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6 Toughest Sections of the Appalachian Trail

The Appalachian Trail is one of the most recognizable footpaths in the entire world. Covering more than 2,000 miles from Georgia all the way to Maine, the route passes through 14 states, climbing the equivalent of Mt. Everest 16 times and taking approximately 5 million steps to complete. While no section of the Appalachian Trail is easy, some are downright challenging. Whether you’re rock hopping for days at a time, crawling through boulder fields, or descending peaks at less than one mile per hour, these sections of the Appalachian Trail are not for the faint of heart and are sure to test even the hardiest hiker.

Up for the challenge? Here are the toughest sections on the entire Appalachian Trail.

Note: Most people thru-hiking the Appalachian Trail head northbound, starting at Springer Mountain in Georgia and hiking toward Maine, so we’ve used the mile markers based on this reference. Keep in mind that the trail changes over time, so mile markers will vary slightly year to year.

1. Southern Maine

Mile Marker : 1,909 Distance : Roughly 100 miles

For hikers heading north, hitting Maine is a significant milestone, and they are rewarded with this section that’s arguably the most challenging on the trail. Hikers are slowed to a near crawl as they clamber up steep, eroded sections of trail, shove their packs around boulders through the one-mile Mahoosuc Notch, grab tree roots to stabilize on climbs, and depending on the season, battle clouds of gnats and black flies. This section of trail is mentally taxing as well since hikers have reached the final state and are ready to be done. Never fear though, Maine becomes a lot friendlier as the trail winds north. Check out the Maine Appalachian Trail Club for more info.

2. White Mountains, New Hampshire

Mile Marker : 1,792 Distance : Roughly 100 miles

Appalachian Trail thru-hikers have waited a long time to stay consistently above treeline and enjoy incredible panoramic views. New Hampshire’s White Mountains provide just that, you’ll have to work for it. Switchbacks are pretty much nonexistent, and the trail becomes little more than marked rock slides. In this section, the climbs and descents are slippery and exposed, with hikers often gaining or losing more than 1,000 feet per mile. However—those views!—plus the feeling of accomplishment make it all worthwhile. The sheer beauty of the White Mountain National Forest is something that everyone should see.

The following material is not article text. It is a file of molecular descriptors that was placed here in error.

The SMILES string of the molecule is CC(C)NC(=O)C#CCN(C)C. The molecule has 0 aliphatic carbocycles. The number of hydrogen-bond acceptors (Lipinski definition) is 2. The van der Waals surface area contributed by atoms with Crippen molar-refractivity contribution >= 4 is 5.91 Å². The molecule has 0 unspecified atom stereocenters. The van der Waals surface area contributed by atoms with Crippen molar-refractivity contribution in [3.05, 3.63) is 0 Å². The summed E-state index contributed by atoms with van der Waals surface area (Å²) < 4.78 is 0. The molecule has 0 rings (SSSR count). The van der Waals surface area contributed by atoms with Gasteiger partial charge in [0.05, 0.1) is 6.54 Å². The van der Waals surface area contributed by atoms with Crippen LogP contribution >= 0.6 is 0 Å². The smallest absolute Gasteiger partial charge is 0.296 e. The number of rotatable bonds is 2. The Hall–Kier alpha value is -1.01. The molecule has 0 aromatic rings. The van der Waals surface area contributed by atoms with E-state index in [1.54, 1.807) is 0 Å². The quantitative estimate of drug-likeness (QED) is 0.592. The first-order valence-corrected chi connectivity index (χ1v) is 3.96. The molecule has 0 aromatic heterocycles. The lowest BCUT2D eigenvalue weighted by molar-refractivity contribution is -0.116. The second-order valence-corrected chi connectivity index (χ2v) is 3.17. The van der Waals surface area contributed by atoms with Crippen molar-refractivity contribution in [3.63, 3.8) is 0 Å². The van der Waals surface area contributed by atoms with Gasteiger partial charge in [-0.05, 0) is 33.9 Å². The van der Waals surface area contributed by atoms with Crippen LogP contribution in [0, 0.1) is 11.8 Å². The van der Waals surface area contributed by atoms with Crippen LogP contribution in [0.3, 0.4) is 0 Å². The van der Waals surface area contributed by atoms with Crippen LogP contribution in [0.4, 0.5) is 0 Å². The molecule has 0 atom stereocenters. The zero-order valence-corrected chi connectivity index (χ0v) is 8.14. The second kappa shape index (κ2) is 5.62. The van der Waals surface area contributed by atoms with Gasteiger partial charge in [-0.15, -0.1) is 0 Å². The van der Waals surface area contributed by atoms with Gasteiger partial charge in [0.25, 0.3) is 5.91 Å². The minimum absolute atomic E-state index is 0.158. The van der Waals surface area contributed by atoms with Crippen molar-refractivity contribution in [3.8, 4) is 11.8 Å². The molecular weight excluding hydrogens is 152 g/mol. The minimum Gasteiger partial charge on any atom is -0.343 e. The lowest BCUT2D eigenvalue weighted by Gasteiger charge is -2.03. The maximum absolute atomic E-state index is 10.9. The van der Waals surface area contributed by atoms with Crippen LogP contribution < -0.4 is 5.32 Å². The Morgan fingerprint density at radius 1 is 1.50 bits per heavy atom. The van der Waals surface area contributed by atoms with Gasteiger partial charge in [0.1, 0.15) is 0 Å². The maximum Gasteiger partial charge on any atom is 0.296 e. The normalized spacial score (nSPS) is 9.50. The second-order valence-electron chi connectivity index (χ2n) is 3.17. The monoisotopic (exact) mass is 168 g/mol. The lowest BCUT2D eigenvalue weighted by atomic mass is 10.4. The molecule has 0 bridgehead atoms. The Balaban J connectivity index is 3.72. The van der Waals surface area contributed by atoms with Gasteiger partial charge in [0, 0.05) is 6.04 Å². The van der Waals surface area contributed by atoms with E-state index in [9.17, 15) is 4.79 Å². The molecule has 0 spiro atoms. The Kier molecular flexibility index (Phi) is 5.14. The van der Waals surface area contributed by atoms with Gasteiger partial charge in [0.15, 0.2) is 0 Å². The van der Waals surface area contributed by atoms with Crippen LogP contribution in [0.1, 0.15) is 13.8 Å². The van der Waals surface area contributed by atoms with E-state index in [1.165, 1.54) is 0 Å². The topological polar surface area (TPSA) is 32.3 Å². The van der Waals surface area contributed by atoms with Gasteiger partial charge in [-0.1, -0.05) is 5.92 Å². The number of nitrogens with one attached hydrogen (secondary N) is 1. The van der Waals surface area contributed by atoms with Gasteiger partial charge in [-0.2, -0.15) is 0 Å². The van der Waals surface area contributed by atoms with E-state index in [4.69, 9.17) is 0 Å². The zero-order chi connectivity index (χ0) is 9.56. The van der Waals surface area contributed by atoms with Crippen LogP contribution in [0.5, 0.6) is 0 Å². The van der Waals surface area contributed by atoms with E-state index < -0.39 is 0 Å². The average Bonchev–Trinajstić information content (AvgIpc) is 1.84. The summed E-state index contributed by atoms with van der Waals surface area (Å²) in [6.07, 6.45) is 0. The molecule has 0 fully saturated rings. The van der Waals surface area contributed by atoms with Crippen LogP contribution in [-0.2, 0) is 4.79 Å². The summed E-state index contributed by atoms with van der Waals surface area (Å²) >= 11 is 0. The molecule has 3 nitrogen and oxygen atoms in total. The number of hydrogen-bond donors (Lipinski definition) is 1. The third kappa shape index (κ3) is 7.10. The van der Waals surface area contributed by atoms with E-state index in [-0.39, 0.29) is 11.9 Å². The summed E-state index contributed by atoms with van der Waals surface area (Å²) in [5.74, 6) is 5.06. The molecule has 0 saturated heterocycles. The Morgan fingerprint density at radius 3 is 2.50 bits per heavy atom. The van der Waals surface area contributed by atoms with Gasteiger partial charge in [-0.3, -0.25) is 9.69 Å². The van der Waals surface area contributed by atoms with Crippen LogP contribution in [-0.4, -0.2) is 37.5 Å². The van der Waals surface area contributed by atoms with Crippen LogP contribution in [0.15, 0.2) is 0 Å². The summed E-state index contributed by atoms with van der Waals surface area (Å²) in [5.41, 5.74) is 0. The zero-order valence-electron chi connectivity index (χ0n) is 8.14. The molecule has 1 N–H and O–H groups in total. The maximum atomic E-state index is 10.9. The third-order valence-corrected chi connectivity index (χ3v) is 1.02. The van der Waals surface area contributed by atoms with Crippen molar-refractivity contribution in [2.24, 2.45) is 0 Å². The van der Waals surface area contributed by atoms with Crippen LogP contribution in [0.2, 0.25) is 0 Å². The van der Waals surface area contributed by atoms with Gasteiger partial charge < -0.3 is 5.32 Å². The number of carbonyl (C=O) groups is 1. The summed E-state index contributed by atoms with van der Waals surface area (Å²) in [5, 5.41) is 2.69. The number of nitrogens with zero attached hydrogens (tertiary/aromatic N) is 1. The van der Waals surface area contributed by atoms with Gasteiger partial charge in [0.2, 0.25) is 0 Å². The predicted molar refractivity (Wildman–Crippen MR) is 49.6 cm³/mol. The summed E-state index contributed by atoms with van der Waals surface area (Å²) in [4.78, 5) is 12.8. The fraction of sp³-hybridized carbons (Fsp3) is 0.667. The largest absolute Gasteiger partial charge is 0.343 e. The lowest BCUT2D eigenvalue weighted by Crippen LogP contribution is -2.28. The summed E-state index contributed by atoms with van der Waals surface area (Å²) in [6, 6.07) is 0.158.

3. The Roller Coaster, Virginia

Mile Marker : 995 Distance : 13.5 miles

This is the shortest section listed here, but don’t discount it. It’s not called the “Roller Coaster” for nothing. In just over 13 miles, this section includes 10 climbs and descents of several hundred feet each. It’s a relentlessly up and down with steep, quad-busting grades. Stop for a rest afterward at the Blackburn Trail Center and give yourself a huge pat on the back.

4. Northern Pennsylvania

Mile Marker : 1,150 Distance : Roughly 150 miles

Looking at a cross section of Northern Pennsylvania, it’s tempting to write this section off as a low-elevation, flat cakewalk. But hikers beware: the footing in this section is what gets you. For more than 100 miles, hikers will be traversing the rockiest part of the entire Appalachian Trail, staring at their feet, trying to avoid small pointy rocks that bruise the soles, larger rocks just waiting to roll an ankle, and boulders that are first entertaining, then become exhausting to climb. Some miles in this section don’t even look like a trail, just an expanse of rocks sticking up in every direction with the occasional white blaze to let hikers know yes, you are (somehow) still on the trail.

5. Mt. Katahdin, Maine

Mile Marker : 2,186 Distance : 10 miles round trip

The summit of Katahdin is the northern terminus of the AT, the finishing point for northbound hikers. It’s also the longest climb on the entire trail. The Katahdin Stream Campground sits at 1,088 feet of elevation, with the summit of Katahdin five miles north at a lofty 5,268 feet. Hikers use their arms to haul themselves over boulders, grab rungs drilled into rocks to scramble up sheer faces, and enjoy the final, windswept plateau before reaching that iconic wooden sign marking the end of the Appalachian Trail. While the elation (and ridiculous fitness) of thru-hikers at this point means the climb and descent won’t feel like much, to the average hiker, this climb is grueling and exposed but entirely worth the effort. Current conditions on Katahdin can be found here.

6. Southern Virginia

Mile Marker : 466 Distance : Roughly 150 miles

Virginia does level out as hikers head north, but Southern Virginia is home to ridge climb after ridge climb—1,000 feet up, 1,000 feet down. As the trail winds around another switchback, it might look like you’ve gained the ridge, only to have the trail turn to reveal more climbing. The mental impact of this section is also severe, as Virginia contains the longest section of the trail, more than 500 miles. Hikers have become accustomed to crossing state lines and the feeling of accomplishment that accompanies this, so spending a solid month in one state can feel defeating.

Written by RootsRated Media for Catoma.

Featured image provided by Ben Kimball

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